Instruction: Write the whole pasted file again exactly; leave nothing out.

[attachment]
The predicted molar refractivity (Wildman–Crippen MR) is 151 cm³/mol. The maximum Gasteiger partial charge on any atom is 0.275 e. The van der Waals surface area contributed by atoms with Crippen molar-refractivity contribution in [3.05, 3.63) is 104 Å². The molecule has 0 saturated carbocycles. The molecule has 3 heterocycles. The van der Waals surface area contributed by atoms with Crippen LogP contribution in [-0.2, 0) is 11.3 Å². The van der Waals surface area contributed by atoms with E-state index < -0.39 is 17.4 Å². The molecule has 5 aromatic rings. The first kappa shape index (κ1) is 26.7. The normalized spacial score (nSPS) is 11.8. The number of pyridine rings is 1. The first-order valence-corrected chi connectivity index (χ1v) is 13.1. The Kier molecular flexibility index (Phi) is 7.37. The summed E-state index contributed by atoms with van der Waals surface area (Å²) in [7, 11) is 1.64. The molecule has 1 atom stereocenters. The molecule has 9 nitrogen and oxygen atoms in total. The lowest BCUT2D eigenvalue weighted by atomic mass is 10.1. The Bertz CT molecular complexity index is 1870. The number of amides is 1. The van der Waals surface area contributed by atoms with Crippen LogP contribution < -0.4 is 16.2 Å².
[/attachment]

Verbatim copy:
The predicted molar refractivity (Wildman–Crippen MR) is 151 cm³/mol. The maximum Gasteiger partial charge on any atom is 0.275 e. The van der Waals surface area contributed by atoms with Crippen molar-refractivity contribution in [3.05, 3.63) is 104 Å². The molecule has 0 saturated carbocycles. The molecule has 3 heterocycles. The van der Waals surface area contributed by atoms with Crippen LogP contribution in [-0.2, 0) is 11.3 Å². The van der Waals surface area contributed by atoms with E-state index < -0.39 is 17.4 Å². The molecule has 5 aromatic rings. The first kappa shape index (κ1) is 26.7. The normalized spacial score (nSPS) is 11.8. The number of pyridine rings is 1. The first-order valence-corrected chi connectivity index (χ1v) is 13.1. The Kier molecular flexibility index (Phi) is 7.37. The summed E-state index contributed by atoms with van der Waals surface area (Å²) in [7, 11) is 1.64. The molecule has 1 atom stereocenters. The molecule has 9 nitrogen and oxygen atoms in total. The lowest BCUT2D eigenvalue weighted by atomic mass is 10.1. The Bertz CT molecular complexity index is 1870. The number of amides is 1. The van der Waals surface area contributed by atoms with Crippen LogP contribution < -0.4 is 16.2 Å².